That’s what effective communication comes down to
By Virginia García Beaudoux
- The problem: Many people underestimate the preparation that communication requires.
- Why it matters: Being able to communicate an idea is as important as the idea itself.
- The solution: Maximise your communication skills by learning to think before you speak.
What makes communication effective? It’s capacity to reach the intended goal. In my experience, most people and teams underestimate the preparation that communication requires, because they often mistake ‘communicating’ for ‘talking’. Talking is easy. We do it all the time. Communicating though, is something quite different. It consists of the deliverance of a message, in a clear and precise manner, in a short length of time. That requires, as our parents and teachers have told us more than once, thinking before speaking.
What does thinking before speaking mean?
Thinking before speaking means asking ourselves a few strategic questions at the time of getting our message across. For example: Will the communication take place in a favourable or hostile environment for the message I want to deliver? If I am a woman, will I present my ideas among congeners, a mixed group, or in a male-dominated environment?
Are there going to be rules for the participation, or will I have to struggle to deliver my message while everybody else raises their voices? Should I present the premises and then the main conclusion, or just state the conclusion and, only if I have the opportunity to do so, explain how I reached it? Do I need to include proof or evidence supporting the comparative advantages of my proposal? Will it be more effective to communicate just the pros, or both the pros and cons of my stand?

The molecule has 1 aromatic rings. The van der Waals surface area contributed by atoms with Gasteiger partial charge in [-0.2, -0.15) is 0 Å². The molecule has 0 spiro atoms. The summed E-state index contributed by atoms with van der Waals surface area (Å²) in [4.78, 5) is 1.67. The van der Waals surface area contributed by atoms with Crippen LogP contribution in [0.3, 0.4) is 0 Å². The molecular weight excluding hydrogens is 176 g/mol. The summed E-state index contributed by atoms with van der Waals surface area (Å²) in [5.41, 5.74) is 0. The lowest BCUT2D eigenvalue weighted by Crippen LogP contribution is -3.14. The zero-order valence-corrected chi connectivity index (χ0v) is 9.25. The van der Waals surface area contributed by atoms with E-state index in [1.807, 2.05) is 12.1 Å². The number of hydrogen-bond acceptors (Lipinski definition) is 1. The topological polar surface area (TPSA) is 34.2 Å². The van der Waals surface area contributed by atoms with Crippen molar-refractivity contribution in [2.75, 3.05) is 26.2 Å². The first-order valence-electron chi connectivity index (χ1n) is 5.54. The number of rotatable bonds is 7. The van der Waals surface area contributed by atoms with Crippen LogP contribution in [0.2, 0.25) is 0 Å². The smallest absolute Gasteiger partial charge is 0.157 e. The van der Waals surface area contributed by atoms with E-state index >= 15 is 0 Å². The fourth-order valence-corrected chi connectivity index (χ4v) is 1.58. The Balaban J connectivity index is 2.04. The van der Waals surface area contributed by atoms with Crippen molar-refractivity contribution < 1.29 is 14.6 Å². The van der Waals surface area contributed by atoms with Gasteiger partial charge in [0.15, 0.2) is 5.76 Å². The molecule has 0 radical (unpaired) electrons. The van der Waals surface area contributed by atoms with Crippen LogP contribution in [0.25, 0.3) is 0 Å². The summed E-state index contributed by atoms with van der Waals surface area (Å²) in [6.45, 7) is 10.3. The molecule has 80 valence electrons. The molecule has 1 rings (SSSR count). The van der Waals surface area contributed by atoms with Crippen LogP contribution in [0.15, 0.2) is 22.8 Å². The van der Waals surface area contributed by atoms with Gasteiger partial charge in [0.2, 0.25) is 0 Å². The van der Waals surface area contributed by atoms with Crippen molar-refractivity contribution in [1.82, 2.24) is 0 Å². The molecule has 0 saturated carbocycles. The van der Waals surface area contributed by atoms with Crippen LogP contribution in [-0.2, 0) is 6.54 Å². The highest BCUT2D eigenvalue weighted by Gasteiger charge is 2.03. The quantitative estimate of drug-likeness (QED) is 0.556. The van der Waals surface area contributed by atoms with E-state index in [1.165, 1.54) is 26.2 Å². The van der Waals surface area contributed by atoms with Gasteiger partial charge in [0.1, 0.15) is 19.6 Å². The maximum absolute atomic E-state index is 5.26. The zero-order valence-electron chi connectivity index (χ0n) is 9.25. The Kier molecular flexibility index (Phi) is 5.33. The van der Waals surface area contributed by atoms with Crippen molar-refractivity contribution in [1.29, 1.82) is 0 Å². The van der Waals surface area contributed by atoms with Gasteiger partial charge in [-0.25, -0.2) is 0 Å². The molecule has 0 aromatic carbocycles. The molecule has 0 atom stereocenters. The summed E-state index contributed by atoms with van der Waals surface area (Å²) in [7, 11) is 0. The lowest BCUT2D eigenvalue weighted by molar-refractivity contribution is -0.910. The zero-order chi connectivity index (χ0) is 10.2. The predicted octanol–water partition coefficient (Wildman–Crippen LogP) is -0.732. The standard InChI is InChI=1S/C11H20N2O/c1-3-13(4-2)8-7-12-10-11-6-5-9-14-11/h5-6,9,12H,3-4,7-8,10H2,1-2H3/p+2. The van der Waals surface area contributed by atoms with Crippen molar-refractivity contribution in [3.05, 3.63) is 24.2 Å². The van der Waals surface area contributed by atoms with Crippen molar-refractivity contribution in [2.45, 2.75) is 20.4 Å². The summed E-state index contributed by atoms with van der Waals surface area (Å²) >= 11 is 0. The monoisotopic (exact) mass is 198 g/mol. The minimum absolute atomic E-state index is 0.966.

What will have more impact on supporting my argument: data, and statistics, or cases and stories of human interest? Would it be better to deliver the strongest arguments of my presentation at the beginning of it, or rather start with the weakest and leave the most powerful ones for the closure? In short, we must ask ourselves what we want to communicate, and which is the best way to do it.
“All projects and ideas deserve to be strategically communicated, in order to succeed in getting support.”
Thinking before speaking doesn’t mean giving up on spontaneity. Spontaneity and improvisation are not the same thing. Improvisation should be the exception, not the rule. A mere resource, never a style. Thinking before speaking requires answering a few, albeit fundamental questions: What is the reason for this communication? What is the core message? If all people end up remembering only a single idea after the presentation, what should it be, in a nutshell? To whom is the message being directed, and which would be the best way to establish a connection with that audience? What would be the simplest way to explain the motivation and reason behind that particular project or idea?
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Be prepared. Think about the goal of your communication. Define the core idea and summarise it in a single phrase. Find the best way to communicate it to your target audience.
Having a good idea is as important as being able to communicate it effectively. All projects and ideas deserve to be strategically communicated, in order to succeed in getting support. Communication is a skill that can be learnt and mastered, and for that reason, TBYS is a great start.
*Virginia García Beaudoux is a communications consultant for UN Women, UNDP, International Idea, NIMD and other multilateral organisations, a professor at the University of Buenos Aires and founder & CEO of Communicatio.
*This article first appeared on the apolitical.co website